Mark gave a talk this morning at breakfast on the differences between running a startup now and during the early 2000’s and the original .com bubble. Mark is now the Vice President of Operations for b5media. b5 is an easy poster child for the current state of startups, they are easy to like guys (despite an uneducated and oddly pompous haranguing one of their employees thought we needed [“uneducated” and “pompous” might be a little mean, he wasn’t that cruel to us] – Jeremy is so easy to like that I feel like I actually know the guy, we’ve only met once. Some sort of east coast brotherhood I think.).
I can’t say that I heard anything new, but that wasn’t the idea. The room was full of quite traditional TorontoMoneyType people who, I think, would have found Mark’s examples to be fascinating. Mark has gone from a Startup that spend 100,000$ on office space and 30,000$ on branding exercises to a startup that has no offices and works out of a tiny basement when they actually do work in person. I love it.
b5media took 2million$ in funding from JLA Ventures (Rick) and Brightspark. My guess is that a large portion of that 2 million has gone to salaries and to allow a competitive level of pay-out to the bloggers they have in their network. My guess is in the respectable 90-100k range for the founders and Mark. I guess this because that is an understandable living-in-toronto income and Mark didn’t mention any sort of big cut in pay. My guess is the rest is going into hosting infrastructure and probably plans for some sort of recruitment and advertising strategy of their own. Who knows though, wild guesses.
You always wonder what taking in Venture Capital does to a company. I have been thinking about it a lot lately myself. It’s a tough question that only an entrepreneur can answer for himself and his/her company. Both bandwagons, pro-vc and anti-vc are easy to jump on when you aren’t in a startup yourself. There is something about seeing 1k, or 10k, or 20k, or 30k a month of your own money going out of your bank account and into this thing you have created. Then you have to listen to people from the sidelines telling you you are an idiot for wanting to take in capital, and you have people on the other side telling you that their money will save you.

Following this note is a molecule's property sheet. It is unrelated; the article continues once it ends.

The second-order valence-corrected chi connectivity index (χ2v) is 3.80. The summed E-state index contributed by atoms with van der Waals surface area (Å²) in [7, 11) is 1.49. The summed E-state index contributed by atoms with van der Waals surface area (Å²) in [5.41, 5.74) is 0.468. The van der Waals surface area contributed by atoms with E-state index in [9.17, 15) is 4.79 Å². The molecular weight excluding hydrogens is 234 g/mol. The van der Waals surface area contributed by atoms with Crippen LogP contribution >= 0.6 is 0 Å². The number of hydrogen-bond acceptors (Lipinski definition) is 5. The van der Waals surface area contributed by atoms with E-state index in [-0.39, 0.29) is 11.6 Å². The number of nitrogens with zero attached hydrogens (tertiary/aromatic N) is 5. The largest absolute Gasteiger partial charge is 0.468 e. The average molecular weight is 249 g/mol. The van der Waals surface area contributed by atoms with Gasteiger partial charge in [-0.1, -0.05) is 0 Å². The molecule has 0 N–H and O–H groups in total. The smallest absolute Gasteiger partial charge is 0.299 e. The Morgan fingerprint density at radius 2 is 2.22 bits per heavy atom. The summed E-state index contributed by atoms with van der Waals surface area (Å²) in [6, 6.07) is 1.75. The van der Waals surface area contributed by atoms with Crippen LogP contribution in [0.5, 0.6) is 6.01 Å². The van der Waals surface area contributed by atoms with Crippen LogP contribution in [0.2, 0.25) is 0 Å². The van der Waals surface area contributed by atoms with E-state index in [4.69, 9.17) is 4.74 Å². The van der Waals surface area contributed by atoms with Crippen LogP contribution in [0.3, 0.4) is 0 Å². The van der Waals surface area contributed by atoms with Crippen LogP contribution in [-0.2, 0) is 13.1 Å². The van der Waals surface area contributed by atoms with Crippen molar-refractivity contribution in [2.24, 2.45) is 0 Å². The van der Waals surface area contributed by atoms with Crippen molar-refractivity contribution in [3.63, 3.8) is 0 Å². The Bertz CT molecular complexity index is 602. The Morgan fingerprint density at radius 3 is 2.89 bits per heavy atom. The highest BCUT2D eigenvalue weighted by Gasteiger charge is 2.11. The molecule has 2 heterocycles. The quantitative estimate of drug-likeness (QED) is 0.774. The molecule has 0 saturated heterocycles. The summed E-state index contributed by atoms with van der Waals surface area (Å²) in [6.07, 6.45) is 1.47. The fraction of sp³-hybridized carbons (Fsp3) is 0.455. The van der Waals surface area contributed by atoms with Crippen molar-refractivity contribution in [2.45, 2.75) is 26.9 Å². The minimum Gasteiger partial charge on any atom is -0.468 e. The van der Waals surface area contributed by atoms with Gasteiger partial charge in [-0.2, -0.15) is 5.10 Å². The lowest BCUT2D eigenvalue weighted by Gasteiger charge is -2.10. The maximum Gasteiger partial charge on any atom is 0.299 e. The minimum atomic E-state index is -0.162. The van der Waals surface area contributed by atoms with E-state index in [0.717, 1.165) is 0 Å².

In the end it probably comes down to a moment. A moment when you realize that either you are cut out to take in outside money or you aren’t. It’s not something you get to experiment with very much, so it is one of those things you have to know. Rick Segal seems like a good VC, he puts a lot of his own energy into the companies he works with and seems to act like a real partner, but they aren’t all like that. They don’t all do deals because the believe in an entrepreneur, or because they believe in a company, many do deals because they have the money to do it, and they think that they have to.
I think some of the reasons we new startups keep our companies lean are some of the same reasons we get so hung up on finding the right customers, and the right partners — the new end game is building a sustainable business. That means we aren’t building the biggest business possible, or even a business with the highest short-term gain possibilities it could have, we got sick of building things that didn’t matter in the first dot-com boom, now we want to do things the mean something, even if it’s just so we can feel good about ourselves (is that the real reason?).